Time management, especially for freelancers and entrepreneurs, is something that gets talked about a lot. There are loads of systems to make you more efficient and productive using time blocking or scheduling, but today I’m going to show you how to fast-forward your productivity by finding your most productive time.
Here’s a bit of the science behind the method. If you’ve read Why We Sleep you’ll know that we are each genetically hardwired to our own sleep schedule. For some of us, falling asleep early and waking up early is the most natural pattern. For others, falling asleep late and waking up late is better. Figuring out whether you’re an early bird or a night owl is going to help you find your most productive time.
Last week a friend lent me the Four Hour Work Week. He didn’t think there was much to the book, but I found something that inspired me enough to change my whole working pattern.
When the author of FHWW worked as a cold caller, he realised the biggest problem were the ‘gatekeepers’ (secretaries, assistants – all the people he didn’t want to speak to) he was getting stuck at. Like most people, he was working 9-5. He soon realised that by calling clients between 8am – 8.30am and 5pm – 5.30pm he avoided the gatekeepers, made more sales and still got through his whole workload for the day. His whole workload done in one hour. Now that’s what I call finding your productive time.
Being an entrepreneur and working from home can be difficult because there’s not a set schedule. Sure, you could work 9-5 because everyone else does, but you shouldn’t. Embrace your own schedule.
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I’m a night owl, no doubt about it. I struggle to fall asleep before 2am usually, and I’m happiest waking up around 10am. Ready for a bit more science? The body winds down between 6pm and 10pm, which is why that’s when people often fall asleep (thanks melatonin). But if you stay awake past that you’ll get a huge shot of cortisol (the stress hormone) at 11pm. This will wake you right back up again and is why, if you’re a night owl, working between 11pm – 2am will make you super productive.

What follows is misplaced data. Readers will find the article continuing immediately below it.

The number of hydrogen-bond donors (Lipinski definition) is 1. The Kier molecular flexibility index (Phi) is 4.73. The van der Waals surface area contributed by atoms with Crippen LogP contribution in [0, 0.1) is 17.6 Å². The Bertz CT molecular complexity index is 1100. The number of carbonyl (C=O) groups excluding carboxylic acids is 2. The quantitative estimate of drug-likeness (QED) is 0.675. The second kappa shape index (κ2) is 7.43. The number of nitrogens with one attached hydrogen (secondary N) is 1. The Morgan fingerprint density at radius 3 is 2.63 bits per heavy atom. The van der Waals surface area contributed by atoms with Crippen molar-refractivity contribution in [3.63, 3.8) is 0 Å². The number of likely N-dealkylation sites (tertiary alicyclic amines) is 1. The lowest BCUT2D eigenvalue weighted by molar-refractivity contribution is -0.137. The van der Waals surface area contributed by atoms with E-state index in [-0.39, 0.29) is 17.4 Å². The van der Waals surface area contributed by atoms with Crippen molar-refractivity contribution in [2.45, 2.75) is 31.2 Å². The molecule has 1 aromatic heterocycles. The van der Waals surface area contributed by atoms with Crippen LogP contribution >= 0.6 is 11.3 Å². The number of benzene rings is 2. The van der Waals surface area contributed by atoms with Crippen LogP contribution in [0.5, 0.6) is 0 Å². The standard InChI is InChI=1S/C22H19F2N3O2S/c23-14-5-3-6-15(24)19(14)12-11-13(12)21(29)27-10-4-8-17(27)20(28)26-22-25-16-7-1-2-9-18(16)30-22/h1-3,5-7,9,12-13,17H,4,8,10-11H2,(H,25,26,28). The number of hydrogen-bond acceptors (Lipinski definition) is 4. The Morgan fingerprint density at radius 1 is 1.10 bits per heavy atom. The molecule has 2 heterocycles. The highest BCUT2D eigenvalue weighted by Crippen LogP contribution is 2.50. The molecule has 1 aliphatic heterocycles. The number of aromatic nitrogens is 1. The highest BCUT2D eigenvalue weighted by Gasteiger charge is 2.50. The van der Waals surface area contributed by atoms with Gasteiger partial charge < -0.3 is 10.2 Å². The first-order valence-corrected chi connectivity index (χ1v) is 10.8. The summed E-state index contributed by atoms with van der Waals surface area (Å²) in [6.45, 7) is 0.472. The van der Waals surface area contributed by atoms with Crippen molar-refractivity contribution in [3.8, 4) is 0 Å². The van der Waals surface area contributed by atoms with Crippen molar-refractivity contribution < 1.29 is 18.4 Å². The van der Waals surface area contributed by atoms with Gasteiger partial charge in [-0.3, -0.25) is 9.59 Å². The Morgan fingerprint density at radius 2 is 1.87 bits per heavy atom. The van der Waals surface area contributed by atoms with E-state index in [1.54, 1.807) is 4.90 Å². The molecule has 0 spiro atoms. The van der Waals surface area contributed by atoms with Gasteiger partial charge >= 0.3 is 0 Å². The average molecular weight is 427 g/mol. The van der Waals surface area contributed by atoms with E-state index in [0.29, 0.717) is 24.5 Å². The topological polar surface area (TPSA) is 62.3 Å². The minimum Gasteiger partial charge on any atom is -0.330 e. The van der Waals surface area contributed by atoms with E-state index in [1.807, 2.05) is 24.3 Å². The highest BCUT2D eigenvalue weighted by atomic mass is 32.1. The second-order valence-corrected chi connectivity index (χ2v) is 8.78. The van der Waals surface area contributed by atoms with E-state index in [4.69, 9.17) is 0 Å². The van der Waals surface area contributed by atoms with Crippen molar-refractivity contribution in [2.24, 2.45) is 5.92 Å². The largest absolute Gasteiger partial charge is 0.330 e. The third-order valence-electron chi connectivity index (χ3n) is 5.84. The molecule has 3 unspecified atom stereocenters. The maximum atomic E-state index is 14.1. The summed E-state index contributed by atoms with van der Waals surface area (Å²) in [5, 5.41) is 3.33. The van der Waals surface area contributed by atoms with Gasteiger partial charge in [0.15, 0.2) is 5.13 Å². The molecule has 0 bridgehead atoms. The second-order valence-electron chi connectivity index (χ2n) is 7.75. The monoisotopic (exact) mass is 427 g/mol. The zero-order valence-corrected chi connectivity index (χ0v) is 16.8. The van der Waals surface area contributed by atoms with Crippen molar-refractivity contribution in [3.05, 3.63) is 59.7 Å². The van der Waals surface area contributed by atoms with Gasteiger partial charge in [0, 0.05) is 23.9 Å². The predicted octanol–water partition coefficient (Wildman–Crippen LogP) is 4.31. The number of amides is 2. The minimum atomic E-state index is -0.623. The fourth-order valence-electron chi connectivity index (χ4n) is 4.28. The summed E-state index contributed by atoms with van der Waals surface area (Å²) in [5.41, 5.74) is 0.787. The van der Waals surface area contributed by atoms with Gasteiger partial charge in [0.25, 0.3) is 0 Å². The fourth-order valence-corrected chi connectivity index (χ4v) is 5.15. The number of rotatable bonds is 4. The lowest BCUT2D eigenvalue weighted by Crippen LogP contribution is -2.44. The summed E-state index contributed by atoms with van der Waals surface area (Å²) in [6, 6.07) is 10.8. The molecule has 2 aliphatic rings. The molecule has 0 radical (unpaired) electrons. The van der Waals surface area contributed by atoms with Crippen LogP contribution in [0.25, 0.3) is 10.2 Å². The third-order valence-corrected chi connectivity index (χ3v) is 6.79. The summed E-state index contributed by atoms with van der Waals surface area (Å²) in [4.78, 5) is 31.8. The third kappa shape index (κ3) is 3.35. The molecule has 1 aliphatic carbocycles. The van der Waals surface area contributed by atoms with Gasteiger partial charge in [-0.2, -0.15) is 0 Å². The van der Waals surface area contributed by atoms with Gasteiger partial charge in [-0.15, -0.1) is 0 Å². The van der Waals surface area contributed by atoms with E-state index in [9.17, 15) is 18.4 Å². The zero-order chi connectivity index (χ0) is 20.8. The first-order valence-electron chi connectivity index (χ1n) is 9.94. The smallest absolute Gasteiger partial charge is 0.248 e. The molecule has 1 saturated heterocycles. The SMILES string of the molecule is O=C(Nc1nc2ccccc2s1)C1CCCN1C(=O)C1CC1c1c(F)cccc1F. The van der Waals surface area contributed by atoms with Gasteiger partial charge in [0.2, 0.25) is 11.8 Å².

If I work between 11pm-2am, I can get though my whole to do list for the week. This is compared to working from 11am – 2pm, lunch, work 3pm – 5pm, dinner, end up working even more after dinner because there’s still more to do… Instead, working at night fuels me, so that’s what I do. If you’re an early bird working from 4am – 8am might be your thing.
By finding your most productive time, you can uplevel your time management tenfold. No more motivational quotes or talking yourself into getting the work done required!
Just think what would happen if you could get through today’s to do list, and most of tomorrow’s, in just four hours? If you’re an early bird, imagine having done all that before other people are even out of bed. Time management sorted, productivity and efficiency both supercharged and working from home means finally getting to enjoy the benefits of working from home! My personal favourite is getting to go to all the best places in London while they’re quiet (well, as quiet as you can get in London), but maybe you fancy doing the shopping on a Tuesday morning when the supermarket is deserted. Understandable.
So here in step-by-step format is how you become more productive as an entrepreneur working from home:
1: Find your natural sleeping pattern. When do you easily fall asleep, and when do you naturally wake up?
2: Determine if you’re an early bird or a night owl.
3: Decide where you want that supercharged four hour window to be. Is it 4am-8am (early birds)? Is it 11am-2am (night owls)? Play around with the window and see what suits you best.
4: Factor in the externals. These are things like calls, meetings, emails (things that involve other people who probably aren’t happy having a meeting at 4am). But, if you’re working with people in other countries, maybe having a meeting at 4am works well with the time difference. Work out all your externals and make them work with your productive time.
N.B. Don’t be tempted to think that your most productive time is best spent writing emails or arranging meetings. You have plenty of time during the day (and regular working hours) for all that.
5: Test it out. See what happens. How does it fit with everything else.
6: If necessary, alter the times and try again.